Writing at this time, Tacitus mentions a large number of tribes in Germania Magna which include the Peucini 'who are sometimes called Bastarnae'. He describes them as being iron ore miners who may be vassals of the powerful Quadi and that they are like Germans in their language, the way they live, and the dwellings they build, although he is not complimentary about their standard of living. It appears that mixed marriage between them and the Sarmatians is not uncommon, altering their appearance as a people to some extent.

Culturally the Germanic warrior tradition is so strong that submission as slaves or vassals mining iron is pretty much out of the question. That alone implies that culturally the Bastarnae are not Germans. The fact that they speak the German language merely shows they are subjugated and have submitted, which also means they are not German. Germans in the tribal era typically pretend to submit while they wait for the chance to fight, so labelling the Bastarnae as a Gaulish (Celtic) tribe who are dominated by Germans is probably the most accurate description of them.

101 - 106

Emperor Trajan fights two Dacian Wars (the area of the Balkans up to Transylvania) in 101-102 and 105-106 as the Dacians are proving to be an obstacle to Roman expansion in that area. It is possible that some neighbouring tribes, such as the Bastarnae, are also involved, despite having been at peace with Rome for some time.

The Iazyges certainly are, assisting Rome in the first war and subjugated the Dacians in the second. The complete defeat of the Dacians results in the formation of the Roman province of Dacia, which brings the empire right up to the very door of Roxolani territory. Emperor Hadrian subsequently fortifies the border against their threat.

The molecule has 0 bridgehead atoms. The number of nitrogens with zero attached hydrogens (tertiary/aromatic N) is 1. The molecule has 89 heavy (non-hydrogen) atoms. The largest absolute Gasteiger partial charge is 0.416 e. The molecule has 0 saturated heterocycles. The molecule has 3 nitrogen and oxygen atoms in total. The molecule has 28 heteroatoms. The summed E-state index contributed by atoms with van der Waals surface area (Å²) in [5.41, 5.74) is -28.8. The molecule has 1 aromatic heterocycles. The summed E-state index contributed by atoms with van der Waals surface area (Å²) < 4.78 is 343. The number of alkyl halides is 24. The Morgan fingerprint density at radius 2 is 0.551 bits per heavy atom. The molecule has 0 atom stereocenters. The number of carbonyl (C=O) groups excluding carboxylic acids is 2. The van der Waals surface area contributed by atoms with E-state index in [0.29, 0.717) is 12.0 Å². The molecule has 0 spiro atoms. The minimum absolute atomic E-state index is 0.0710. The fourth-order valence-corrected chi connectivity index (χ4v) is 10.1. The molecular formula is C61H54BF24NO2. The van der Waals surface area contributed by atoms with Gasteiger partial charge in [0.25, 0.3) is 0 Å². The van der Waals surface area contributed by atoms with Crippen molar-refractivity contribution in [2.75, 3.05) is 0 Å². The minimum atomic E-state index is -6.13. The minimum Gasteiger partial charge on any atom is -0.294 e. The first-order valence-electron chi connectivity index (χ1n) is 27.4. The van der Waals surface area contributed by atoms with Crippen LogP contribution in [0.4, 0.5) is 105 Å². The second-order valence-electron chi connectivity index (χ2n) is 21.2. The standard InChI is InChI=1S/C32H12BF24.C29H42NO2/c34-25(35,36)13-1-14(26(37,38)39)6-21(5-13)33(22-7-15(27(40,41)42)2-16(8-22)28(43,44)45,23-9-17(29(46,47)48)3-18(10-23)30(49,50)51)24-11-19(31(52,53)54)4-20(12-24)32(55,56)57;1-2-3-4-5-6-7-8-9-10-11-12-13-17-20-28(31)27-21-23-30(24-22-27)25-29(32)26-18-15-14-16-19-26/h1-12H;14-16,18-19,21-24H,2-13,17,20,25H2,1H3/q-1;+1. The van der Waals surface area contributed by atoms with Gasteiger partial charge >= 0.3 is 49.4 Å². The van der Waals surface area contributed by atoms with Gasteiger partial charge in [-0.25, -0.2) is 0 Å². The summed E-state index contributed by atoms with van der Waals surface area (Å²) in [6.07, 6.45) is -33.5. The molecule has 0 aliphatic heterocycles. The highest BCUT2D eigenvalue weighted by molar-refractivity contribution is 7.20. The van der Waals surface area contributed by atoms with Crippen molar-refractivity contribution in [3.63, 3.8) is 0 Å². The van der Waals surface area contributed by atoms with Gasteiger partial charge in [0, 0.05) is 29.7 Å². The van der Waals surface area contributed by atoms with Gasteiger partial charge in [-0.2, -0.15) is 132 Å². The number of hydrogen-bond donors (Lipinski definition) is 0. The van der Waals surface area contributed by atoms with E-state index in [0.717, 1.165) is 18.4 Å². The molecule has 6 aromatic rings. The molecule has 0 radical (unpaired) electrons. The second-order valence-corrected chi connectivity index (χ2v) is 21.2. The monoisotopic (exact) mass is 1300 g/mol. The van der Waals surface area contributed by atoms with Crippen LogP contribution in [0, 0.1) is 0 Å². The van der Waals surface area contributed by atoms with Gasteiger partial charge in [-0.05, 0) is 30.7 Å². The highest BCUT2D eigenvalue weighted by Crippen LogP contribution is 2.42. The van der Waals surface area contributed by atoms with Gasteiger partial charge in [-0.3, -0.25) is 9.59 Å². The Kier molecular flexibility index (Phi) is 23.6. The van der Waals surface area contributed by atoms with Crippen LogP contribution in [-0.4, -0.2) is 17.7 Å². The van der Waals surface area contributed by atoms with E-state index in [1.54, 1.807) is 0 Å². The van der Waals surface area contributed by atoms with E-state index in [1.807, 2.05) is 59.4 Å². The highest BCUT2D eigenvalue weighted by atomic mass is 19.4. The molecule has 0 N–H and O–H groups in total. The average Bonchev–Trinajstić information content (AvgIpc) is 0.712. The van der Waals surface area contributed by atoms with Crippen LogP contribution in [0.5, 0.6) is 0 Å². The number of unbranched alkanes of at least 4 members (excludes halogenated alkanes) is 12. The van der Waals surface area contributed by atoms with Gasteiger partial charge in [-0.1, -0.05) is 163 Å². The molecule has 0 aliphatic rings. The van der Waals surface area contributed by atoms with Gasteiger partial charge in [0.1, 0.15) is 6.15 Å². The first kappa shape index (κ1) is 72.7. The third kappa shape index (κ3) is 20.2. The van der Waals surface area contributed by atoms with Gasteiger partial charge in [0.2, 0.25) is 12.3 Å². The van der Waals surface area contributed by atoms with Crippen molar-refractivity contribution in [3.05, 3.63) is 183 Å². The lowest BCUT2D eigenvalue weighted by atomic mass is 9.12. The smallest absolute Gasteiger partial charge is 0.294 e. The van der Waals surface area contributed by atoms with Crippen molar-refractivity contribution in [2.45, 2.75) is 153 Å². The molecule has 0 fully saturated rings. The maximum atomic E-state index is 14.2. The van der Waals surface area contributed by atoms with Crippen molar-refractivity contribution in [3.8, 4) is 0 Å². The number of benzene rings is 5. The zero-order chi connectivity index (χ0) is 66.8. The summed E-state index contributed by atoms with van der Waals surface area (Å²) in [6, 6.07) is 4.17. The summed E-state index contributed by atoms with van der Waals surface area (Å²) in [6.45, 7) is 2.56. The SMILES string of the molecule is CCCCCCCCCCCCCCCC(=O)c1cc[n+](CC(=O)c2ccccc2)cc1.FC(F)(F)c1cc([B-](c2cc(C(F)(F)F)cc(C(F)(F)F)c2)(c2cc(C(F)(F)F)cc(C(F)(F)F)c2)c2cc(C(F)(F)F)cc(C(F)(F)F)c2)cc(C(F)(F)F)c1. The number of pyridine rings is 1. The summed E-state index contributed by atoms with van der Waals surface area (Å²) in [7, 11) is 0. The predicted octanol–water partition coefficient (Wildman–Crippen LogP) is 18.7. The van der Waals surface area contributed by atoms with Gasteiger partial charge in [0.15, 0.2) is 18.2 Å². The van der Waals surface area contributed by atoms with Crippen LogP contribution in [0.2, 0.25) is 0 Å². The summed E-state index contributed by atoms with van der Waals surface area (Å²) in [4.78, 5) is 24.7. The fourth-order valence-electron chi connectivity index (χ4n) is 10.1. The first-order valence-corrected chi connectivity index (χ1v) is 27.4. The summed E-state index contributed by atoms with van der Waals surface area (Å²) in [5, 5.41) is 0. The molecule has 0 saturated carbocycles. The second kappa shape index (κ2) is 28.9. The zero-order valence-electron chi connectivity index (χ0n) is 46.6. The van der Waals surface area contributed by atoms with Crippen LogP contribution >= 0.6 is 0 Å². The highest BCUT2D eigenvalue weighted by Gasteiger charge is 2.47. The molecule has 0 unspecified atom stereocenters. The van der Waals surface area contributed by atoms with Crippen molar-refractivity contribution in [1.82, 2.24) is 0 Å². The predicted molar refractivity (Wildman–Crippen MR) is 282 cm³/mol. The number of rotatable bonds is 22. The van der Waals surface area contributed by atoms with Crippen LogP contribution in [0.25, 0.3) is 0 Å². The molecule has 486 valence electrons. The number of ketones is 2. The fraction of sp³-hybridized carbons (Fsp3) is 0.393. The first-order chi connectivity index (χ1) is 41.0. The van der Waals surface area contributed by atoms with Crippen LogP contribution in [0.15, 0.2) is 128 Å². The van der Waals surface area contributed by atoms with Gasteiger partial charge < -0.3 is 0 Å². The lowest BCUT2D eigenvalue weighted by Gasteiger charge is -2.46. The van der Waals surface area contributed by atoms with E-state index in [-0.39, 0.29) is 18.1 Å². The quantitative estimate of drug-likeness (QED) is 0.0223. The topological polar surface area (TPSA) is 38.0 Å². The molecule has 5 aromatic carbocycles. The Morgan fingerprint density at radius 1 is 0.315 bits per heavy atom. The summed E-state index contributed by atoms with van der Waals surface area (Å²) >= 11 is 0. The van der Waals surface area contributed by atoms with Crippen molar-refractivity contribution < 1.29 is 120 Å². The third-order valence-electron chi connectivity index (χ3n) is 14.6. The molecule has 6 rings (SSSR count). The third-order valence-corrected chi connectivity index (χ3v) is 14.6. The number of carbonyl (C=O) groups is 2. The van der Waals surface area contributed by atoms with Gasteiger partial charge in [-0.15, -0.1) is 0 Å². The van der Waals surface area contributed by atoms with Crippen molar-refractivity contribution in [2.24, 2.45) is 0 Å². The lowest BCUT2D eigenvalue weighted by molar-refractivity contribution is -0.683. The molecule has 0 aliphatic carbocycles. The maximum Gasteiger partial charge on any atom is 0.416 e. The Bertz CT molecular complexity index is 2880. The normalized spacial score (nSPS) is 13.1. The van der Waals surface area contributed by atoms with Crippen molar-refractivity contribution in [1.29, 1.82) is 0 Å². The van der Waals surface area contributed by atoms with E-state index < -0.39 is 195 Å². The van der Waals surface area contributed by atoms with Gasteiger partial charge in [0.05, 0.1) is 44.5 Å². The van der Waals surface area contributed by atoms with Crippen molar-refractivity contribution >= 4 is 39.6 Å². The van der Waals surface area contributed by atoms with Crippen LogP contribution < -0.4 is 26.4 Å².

Around this period, the Bastarnae can be found living in two main groups located close to the mouth of the Danube, on the western shore of the Black Sea. The main group occupies territory between the River Hypanis and the upper River Porata immediately north of Dacia and the Danube, while the lesser group, the Peucini, occupies the coastal strip between the Danube and the lower River Tyras (the modern Dniester). They are perhaps divided by the tribe of the Carpi.


The Peucini are part of an invasion of Roman territory along with Dacians and Sarmatians, principally under the leadership of the Marcomanni. Emperor Marcus Aurelius dies while conducting what would have been a final campaign against the alliance. As it is, he dies before the problem can be fully resolved, and Rome's attention turns elsewhere.


The Greek historian Cassius Dio claims the Bastarnae are Scythians, perhaps misunderstanding their mixed Germanic-Sarmatian heritage of at least a century and-a-half. By this time the Goths have migrated into Moldavia and western Ukraine and form a loose hegemony over the tribes of the region, almost certainly including the Bastarnae.

The Danube delta homeland of the Peucini Bastarnae was just north of the former Greek port of Histria, which may have been conquered when the tribe temporarily held power to the south of the delta region